As the years have gone on, the shape of demand has remained the same (it is shaped like a bell), but that the peak has moved down and sideways. The bright green arrow shows that the most common sale price in 2017 is now in the $500k-$600k price range. Further, it is about half as high as the peak in 2014. This reflects the lower total demand as noted in the previous section.
Let’s explore this a little bit.
Three years ago, the profile of a typical first-time buyer client of ours was as follows:
- Down-payment: 5%
- Bank’s budget (pre-approval): $800,000
- Personal budget: $750,000
- Property type: Prefers rental income from a basement suite
- Risk tolerance: High
- Works: At site
A lot has changed in the last three years. Our community has dealt with a lot. Without going into too much detail (we’d rather not think about it), let’s just say that a lot of families have been impacted significantly by the decisions of firms and governments near and far, as well as by natural disaster.
Therefore, today a “typical” first-time buyer of ours has the following profile:
- Down-payment: 15%
- Bank’s budget (pre-approval): $600,000
- Personal budget: $500,000
- Property type: Entry-level
- Risk tolerance: Low
- Works: Maybe at site, maybe in town
This anecdotal evidence is very much in line with the charts and the theory. The next question is…
We’re not allowed to attempt to forecast the market, but we do have an idea of what the next phase might look like, whenever the heck that is: We know prices won’t fall forever.
Prices could stop falling because of higher sales or because of fewer listings in a given time period or (most likely) both.
When prices do stop falling (or are about to), how will you know? In the absence of MLS® data, what signs can members of the public look out for? Which will be the earliest signs? Which will be the most reliable?
Signs of Recovery
1) Jobs, Jobs, Jobs
(And I’m not talking about Steve Jobs.)
Something that usually pre-empts recoveries in demand for housing is jobs. They don’t have to well-paying jobs, but they do need to be local and stable. While the rebuild is huge for the Alberta economy, it’s arguable that the rebuild hasn’t provided many stable, local jobs. Many of the workers are from out of town, and the rebuild is considered a 1 to 4-year event. Anecdotally, we only have one client who has come up for the rebuild and who is buying.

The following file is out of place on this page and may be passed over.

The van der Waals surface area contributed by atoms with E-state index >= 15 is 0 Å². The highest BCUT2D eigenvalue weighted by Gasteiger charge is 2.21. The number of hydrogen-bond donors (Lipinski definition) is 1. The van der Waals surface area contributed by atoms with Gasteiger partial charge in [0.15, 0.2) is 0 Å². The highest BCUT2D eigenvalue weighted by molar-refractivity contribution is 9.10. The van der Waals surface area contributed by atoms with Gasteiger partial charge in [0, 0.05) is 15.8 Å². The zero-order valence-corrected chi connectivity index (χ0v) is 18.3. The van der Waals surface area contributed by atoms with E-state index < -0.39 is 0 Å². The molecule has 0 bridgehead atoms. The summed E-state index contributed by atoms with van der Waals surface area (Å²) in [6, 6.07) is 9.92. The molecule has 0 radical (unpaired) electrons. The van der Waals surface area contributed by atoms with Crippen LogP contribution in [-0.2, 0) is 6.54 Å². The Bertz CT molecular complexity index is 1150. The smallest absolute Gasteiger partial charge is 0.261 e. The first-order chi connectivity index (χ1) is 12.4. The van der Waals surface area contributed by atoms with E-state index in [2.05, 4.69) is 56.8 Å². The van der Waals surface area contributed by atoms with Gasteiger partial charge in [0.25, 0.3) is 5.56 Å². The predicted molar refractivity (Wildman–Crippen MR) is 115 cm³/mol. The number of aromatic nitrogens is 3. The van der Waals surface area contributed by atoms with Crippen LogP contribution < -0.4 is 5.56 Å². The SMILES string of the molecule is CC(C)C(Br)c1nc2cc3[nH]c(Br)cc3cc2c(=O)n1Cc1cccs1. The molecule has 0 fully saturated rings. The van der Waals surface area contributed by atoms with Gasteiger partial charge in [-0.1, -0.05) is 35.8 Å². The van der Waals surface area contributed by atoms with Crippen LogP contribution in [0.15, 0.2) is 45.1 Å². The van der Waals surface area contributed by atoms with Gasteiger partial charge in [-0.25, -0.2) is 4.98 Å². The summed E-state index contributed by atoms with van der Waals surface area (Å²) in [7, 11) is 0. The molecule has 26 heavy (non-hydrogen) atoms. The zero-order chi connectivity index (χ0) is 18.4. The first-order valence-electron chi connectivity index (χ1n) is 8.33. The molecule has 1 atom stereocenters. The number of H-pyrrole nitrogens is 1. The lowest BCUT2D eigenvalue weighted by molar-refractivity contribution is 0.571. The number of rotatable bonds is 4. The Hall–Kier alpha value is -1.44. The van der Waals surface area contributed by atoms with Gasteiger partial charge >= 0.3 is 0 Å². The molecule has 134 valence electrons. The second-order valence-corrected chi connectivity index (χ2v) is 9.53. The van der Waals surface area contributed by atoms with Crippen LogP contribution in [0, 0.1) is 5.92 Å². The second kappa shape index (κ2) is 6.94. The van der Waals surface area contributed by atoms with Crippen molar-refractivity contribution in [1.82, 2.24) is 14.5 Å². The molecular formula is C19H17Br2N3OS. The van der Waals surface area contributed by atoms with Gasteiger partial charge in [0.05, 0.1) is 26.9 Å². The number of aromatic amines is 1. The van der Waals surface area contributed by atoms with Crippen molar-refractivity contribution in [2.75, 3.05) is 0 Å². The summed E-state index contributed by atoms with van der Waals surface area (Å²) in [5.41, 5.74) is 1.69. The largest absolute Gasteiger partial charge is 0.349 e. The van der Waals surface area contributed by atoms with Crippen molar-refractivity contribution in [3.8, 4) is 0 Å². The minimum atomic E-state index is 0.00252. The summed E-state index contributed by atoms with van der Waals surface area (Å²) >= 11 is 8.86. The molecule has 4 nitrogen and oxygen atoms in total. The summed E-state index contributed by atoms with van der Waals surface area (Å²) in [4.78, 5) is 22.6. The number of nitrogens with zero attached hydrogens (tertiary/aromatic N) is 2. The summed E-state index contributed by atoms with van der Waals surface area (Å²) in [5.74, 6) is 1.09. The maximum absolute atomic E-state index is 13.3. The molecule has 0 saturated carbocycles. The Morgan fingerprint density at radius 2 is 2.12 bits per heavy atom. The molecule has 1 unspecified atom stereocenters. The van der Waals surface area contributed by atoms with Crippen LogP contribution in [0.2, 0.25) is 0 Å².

We are starting to see more jobs in town and there are rumors of more at site. Several of our buyer clients right now, for example, work for bus companies or nonprofits, or own their own businesses that they have started up since the cost of commercial space has come down.
So one thing to look for is stable jobs, and lots of them! After that, it’s only a matter of time before those employees save up and buy homes. Don’t just look for them in the news, watch for your job-seeking friends as they all start getting snapped up.
2) Smart People Buying Investments
The “smart money” usually moves in at just the right time.
Your buddy might be buying his first investment property, but it doesn’t mean it’s the perfect time. He’s more likely to be early than late.
What you want to watch for is the “smart money”. People from out of town, foreign buyers, wealthy, experienced locals, companies. These people might start purchasing multiple properties.
Markets can be very psychological. This is because of a thing in human psychology called “herd mentality”, and markets are just a collection of actors making decisions. Check out this amazing diagram:
The idea here is that individuals might make pretty good decisions, but in groups, they tend to act emotionally. Even as individuals, we can be pretty hopeless, to be honest!
This is a made-up diagram from the internet (it’s so widely used that I couldn’t find out who made it up), and it is a real favourite of mine for explaining things. It’s called “Phases of a Bubble”. I could write a whole blog about it, but for now, I’ll just leave it here and say this:
With respect to the real estate market, the mood feels pretty bad around here sometimes (capitulation?). When the community’s mentality shifts to “despair”, prices might be near the bottom. At that point, there’s a decent chance that the herd has become irrationally negative about prices and prospects for the town. In that way, at that moment, properties could be undervalued vis-a-vis the underlying economic fundamentals.
4) Fewer “For Sale” Signs
It’s human nature to think there are “For Sale” signs everywhere. Especially when your real estate radar is on. Let’s try this:
If I were to tell you that at no time in the last 3 years has there been an unseasonably large number of homes for sale, would you believe me? No, you wouldn’t! Your real estate radar has been on and, in your mind, there have been listings everywhere.
The truth is though, that there is basically the same number of homes for sale today as there was this time 3 years ago. This correction has, so far, been caused by lack of demand, not oversupply.